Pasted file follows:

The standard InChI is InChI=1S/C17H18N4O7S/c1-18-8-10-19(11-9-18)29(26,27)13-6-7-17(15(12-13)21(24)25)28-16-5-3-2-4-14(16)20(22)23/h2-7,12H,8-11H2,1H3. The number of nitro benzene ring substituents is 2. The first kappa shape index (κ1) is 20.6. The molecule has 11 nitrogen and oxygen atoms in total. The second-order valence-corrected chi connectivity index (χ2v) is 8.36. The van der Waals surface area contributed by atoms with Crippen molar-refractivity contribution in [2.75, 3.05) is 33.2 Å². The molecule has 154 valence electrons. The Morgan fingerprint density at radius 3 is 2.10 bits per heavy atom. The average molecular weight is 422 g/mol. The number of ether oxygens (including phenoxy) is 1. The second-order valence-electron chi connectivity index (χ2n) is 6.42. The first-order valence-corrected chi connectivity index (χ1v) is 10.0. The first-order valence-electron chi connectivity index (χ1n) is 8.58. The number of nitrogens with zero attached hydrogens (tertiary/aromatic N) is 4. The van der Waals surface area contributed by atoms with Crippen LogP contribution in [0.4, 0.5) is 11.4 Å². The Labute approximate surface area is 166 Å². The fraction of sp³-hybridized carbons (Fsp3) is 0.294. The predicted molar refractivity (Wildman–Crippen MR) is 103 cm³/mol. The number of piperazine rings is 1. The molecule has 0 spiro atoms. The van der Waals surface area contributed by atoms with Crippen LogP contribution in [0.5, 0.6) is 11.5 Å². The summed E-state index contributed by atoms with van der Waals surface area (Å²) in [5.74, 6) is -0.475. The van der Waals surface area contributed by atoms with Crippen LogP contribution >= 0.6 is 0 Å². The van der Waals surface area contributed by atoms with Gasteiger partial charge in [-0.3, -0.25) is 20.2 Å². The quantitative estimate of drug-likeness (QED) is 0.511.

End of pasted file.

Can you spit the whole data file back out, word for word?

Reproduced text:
The standard InChI is InChI=1S/C17H18N4O7S/c1-18-8-10-19(11-9-18)29(26,27)13-6-7-17(15(12-13)21(24)25)28-16-5-3-2-4-14(16)20(22)23/h2-7,12H,8-11H2,1H3. The number of nitro benzene ring substituents is 2. The first kappa shape index (κ1) is 20.6. The molecule has 11 nitrogen and oxygen atoms in total. The second-order valence-corrected chi connectivity index (χ2v) is 8.36. The van der Waals surface area contributed by atoms with Crippen molar-refractivity contribution in [2.75, 3.05) is 33.2 Å². The molecule has 154 valence electrons. The Morgan fingerprint density at radius 3 is 2.10 bits per heavy atom. The average molecular weight is 422 g/mol. The number of ether oxygens (including phenoxy) is 1. The second-order valence-electron chi connectivity index (χ2n) is 6.42. The first-order valence-corrected chi connectivity index (χ1v) is 10.0. The first-order valence-electron chi connectivity index (χ1n) is 8.58. The number of nitrogens with zero attached hydrogens (tertiary/aromatic N) is 4. The van der Waals surface area contributed by atoms with Crippen LogP contribution in [0.4, 0.5) is 11.4 Å². The Labute approximate surface area is 166 Å². The fraction of sp³-hybridized carbons (Fsp3) is 0.294. The predicted molar refractivity (Wildman–Crippen MR) is 103 cm³/mol. The number of piperazine rings is 1. The molecule has 0 spiro atoms. The van der Waals surface area contributed by atoms with Crippen LogP contribution in [0.5, 0.6) is 11.5 Å². The summed E-state index contributed by atoms with van der Waals surface area (Å²) in [5.74, 6) is -0.475. The van der Waals surface area contributed by atoms with Crippen LogP contribution >= 0.6 is 0 Å². The van der Waals surface area contributed by atoms with Gasteiger partial charge in [-0.3, -0.25) is 20.2 Å². The quantitative estimate of drug-likeness (QED) is 0.511.